Richard Branson sells stake in Virgin Galactic


Space stocks have emerged as one of the most exciting plays in the tech world right now. Although there is relatively little in the way of competition, billionaires like Elon Musk and Jeff Bezos are both doubling down on their own respective space start-ups. At least in the short term, the biggest growth opportunities will come from satellite launches and defense applications, although space tourism could become a big deal also. Oddly enough, one multi-billionaire, Sir Richard Branson, had sold more than $150 worth of Virgin Galactic (NASDAQ: SPCE) stock before the weekend, which sent shares of SPCE tumbling.

The news came as a surprise for many investors, which took this as a bad sign for the company. Some shareholders have wondered whether Branson might be abandoning the company slowly and steadily in favor of other endeavors. The billionaire has already sold around $500 million of Virgin Galactic stock so far ever since the pandemic began.

Virgin Group, the holding company that owns Virgin Galactic and the rest of the Virgin brand, said that this transaction is to help raise funds for its other businesses. Virgin Airlines, in particular, has been hard hit by the pandemic. Branson had previously made news back in 2020 when he was supposedly offering his private islands up as collateral in exchange for much-needed loans from the British government.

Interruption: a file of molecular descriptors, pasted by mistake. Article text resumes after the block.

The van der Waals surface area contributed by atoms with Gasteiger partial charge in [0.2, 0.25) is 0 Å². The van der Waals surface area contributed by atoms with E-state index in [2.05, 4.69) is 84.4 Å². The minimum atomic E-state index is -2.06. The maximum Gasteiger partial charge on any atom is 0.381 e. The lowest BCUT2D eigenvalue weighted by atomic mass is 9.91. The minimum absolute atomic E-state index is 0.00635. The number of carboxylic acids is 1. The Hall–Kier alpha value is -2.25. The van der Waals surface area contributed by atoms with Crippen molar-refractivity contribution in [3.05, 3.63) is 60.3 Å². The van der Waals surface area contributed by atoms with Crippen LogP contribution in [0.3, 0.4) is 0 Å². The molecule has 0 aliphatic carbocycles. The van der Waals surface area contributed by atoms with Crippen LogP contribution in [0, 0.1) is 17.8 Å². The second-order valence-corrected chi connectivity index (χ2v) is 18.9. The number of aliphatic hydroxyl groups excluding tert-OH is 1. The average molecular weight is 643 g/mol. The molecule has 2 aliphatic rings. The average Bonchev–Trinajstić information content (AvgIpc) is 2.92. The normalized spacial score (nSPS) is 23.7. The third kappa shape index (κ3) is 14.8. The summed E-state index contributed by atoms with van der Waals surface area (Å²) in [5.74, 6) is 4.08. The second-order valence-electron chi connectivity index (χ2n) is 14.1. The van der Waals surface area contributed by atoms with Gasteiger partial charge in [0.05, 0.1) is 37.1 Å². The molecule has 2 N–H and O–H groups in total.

According to an official statement from Virgin Group, this cash would be used to “support its portfolio of global leisure, holiday and travel businesses that continue to be affected by the unprecedented impact of COVID-19.”

While Virgin Galactic is focused mainly on space tourism, the overall space sector is considerably larger. There’s a growing demand for satellite and satellite support services, whether that be for defense purposes or for helping expand global internet and broadband access. Additionally, demand for cheap rockets is skyrocketing as well, with some analysts talking about sending courier packages by rocket instead of using plane or boat.

Beyond that, there’s the possibility of space mining as well as colonizing the moon and Mars. However, that remains still quite far away in the distance, likely many decades.

Shares of Virgin Galactic fell by around 12% just before the weekend in response to the news. Although the stock is now picking back up a bit as investors come back from their weekends, shares are still down from their pre-weekend highs. While analysts are extremely bullish about the space industry in general, Russel Brunson’s specific space start-up isn’t attracting as many die-hard fans as Musk and Bezos’ own start-ups are.

Elon Musk’s SpaceX has already been launching rockets for a while now, and Bezos’ Blue Origin is working on taking people to space sometime soon. In comparison, Virgin Galactic seems to have fallen a bit off the radar in comparison to these two big names. It’s also peculiar in that Virgin Galactic is a publicly-traded stock, whereas SpaceX and Blue Origin are still private. However, it makes sense that investors can become overly focused on what they can’t have yet, instead of what’s available to them right now.